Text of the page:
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Using the WebAPI to send errors for your apps

If your app does anything at all complex, it’s going to crash. You’re going to miss checking something for null. You’re going to use a resource that doesn’t exist. Your app is going to crash. Luckily there are some ways to make sure you know what’s happening. Little Watson by Andy Pennell shows us a great way to send application errors but requires the user to email them to you. Bjorn Kuiper extended Little Watson by removing the need to email the report and instead send it to a PHP endpoint. This is a great solution provided your server is setup to run PHP . If you don’twant to use PHP, don’t want to install PHP or if you are using a hosting service that does not run PHP then you’re out of luck.

Instead of convincing your web provider to install PHP you could create a WCF service, but that seems like a lot of overhead. You could also create an ASP.NET web page and put the error details into a query parameter, but that seems hokie. Luckily the Web API has been introduced. The Web API makes this easy to implement, easy to deploy, and easy to use. Web API allows you to send an object of information in a well known format. Overall, the Web API is just awesome.

The first step is to start with the minimal Web API project. Open the Global.asax file and add the following line inside the Application_Start method

RouteTable.Routes.MapHttpRoute("ErrorRoute", "{controller}/{id}", new { id = RouteParameter.Optional });

Right click on the on controllers folder and create a new ApiController.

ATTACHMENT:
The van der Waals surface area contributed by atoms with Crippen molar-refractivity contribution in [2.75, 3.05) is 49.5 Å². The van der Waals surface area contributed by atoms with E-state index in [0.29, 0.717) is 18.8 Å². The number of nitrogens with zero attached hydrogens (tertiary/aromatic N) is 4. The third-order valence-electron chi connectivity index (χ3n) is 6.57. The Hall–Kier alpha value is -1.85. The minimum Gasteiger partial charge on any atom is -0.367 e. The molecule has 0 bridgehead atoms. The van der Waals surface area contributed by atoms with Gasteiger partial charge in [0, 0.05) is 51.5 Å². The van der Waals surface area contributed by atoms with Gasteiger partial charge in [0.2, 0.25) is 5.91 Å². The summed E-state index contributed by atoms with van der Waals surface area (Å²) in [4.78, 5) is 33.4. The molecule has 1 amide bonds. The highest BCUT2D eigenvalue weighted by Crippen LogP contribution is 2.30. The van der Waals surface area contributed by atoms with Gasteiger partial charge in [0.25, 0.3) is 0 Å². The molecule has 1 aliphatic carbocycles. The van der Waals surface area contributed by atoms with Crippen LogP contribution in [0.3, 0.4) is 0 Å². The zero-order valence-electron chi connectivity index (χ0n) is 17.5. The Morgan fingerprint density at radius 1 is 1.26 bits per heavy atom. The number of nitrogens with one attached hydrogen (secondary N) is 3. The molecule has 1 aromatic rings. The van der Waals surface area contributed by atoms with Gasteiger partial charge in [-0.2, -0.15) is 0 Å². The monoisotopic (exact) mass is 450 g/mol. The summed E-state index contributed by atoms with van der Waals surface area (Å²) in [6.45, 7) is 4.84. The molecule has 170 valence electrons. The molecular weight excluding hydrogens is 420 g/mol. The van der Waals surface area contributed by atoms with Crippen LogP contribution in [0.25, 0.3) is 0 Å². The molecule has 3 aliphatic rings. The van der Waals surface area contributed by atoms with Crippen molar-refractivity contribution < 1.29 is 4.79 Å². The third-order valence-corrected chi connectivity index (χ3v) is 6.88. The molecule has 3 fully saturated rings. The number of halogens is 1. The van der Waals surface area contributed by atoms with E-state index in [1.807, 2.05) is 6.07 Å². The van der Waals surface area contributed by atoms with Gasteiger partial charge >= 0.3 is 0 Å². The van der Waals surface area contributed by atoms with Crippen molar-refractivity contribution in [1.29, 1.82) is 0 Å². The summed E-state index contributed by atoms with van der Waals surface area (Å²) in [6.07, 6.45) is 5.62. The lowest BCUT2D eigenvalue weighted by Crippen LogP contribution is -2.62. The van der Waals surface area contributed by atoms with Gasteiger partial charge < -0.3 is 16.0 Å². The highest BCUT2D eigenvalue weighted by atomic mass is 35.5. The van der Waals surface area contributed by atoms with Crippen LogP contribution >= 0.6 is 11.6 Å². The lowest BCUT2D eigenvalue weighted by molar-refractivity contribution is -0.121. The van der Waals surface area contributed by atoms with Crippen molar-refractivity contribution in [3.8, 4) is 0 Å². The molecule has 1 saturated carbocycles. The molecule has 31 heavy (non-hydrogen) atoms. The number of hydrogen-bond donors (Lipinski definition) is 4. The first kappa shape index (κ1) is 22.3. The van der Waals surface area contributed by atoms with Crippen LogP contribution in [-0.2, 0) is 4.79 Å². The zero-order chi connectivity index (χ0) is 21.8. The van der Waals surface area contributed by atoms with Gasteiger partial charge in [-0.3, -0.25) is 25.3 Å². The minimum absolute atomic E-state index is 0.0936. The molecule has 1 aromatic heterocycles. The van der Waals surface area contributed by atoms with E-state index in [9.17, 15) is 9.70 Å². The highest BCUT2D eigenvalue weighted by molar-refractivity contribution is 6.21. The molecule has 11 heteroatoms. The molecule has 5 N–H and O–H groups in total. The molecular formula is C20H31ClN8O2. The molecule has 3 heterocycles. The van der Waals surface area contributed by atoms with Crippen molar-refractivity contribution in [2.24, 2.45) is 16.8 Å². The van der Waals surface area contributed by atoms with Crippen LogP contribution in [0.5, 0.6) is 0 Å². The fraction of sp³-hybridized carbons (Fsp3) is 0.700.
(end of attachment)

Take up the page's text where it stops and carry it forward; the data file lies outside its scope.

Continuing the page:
Following Bjorn’s example, we need an ExceptionContainer class that will hold our exception information. I’ve added an additional property for the application name. This is handy if you have more than one app.

public class ExceptionContainer
    ///  <summary>  
    /// Gets or sets the message.  
    /// </summary>  
    public string Message { get; set; }
    ///  <summary>  
    /// Gets or sets the stacktrace.  
    /// </summary>  
    public string StackTrace { get; set; }
    /// <summary>
    /// The application the error was found.
    /// </summary>
    public string ApplicationName { get; set; }

Inside the controller we need one method that we can send exception info to. The Web API allows you to take advantage of the HTTP verbs and structure your API in terms of them. For this error reporting, the most logical verb is POST. We’re not trying to GET, update (PUT) or DELETE anything. Create a new Post method that returns an HttpResponseMessage and takes an ExceptionContainer as a parameter. In the method we’ll send an email.

public HttpResponseMessage Post(ExceptionContainer exception)
    if (exception == null) return new HttpResponseMessage(HttpStatusCode.PaymentRequired);
    var message = new System.Net.Mail.MailMessage
            From = new System.Net.Mail.MailAddress(""),
            Subject = "Error report: " + exception.ApplicationName,
            Body = exception.Message + Environment.NewLine + exception.StackTrace
    System.Net.Mail.SmtpClient client = new System.Net.Mail.SmtpClient("localhost", 25);
    // send credentials if your SMTP server requires them
    //client.Credentials = new NetworkCredential("user", "password");
    return new HttpResponseMessage(HttpStatusCode.Created);

Deploy this up to your site and you’re ready to start sending application errors from your app.  Inside your app you simply need to package up the error and send to your server.

public void SendException(string uri, ExceptionContainer exception)
        JsonSerializerSettings settings = new JsonSerializerSettings();
        settings.NullValueHandling = NullValueHandling.Ignore;
        string postStr = JsonConvert.SerializeObject(exception, settings).Replace("\"", "'");
        WebClient client = new WebClient();
        client.Headers[HttpRequestHeader.ContentType] = "application/json";
        client.UploadStringAsync(new Uri(uri), postStr);
    catch { }

Remember that you should ask the user if you can send error reports, or give them the option to turn it on or off.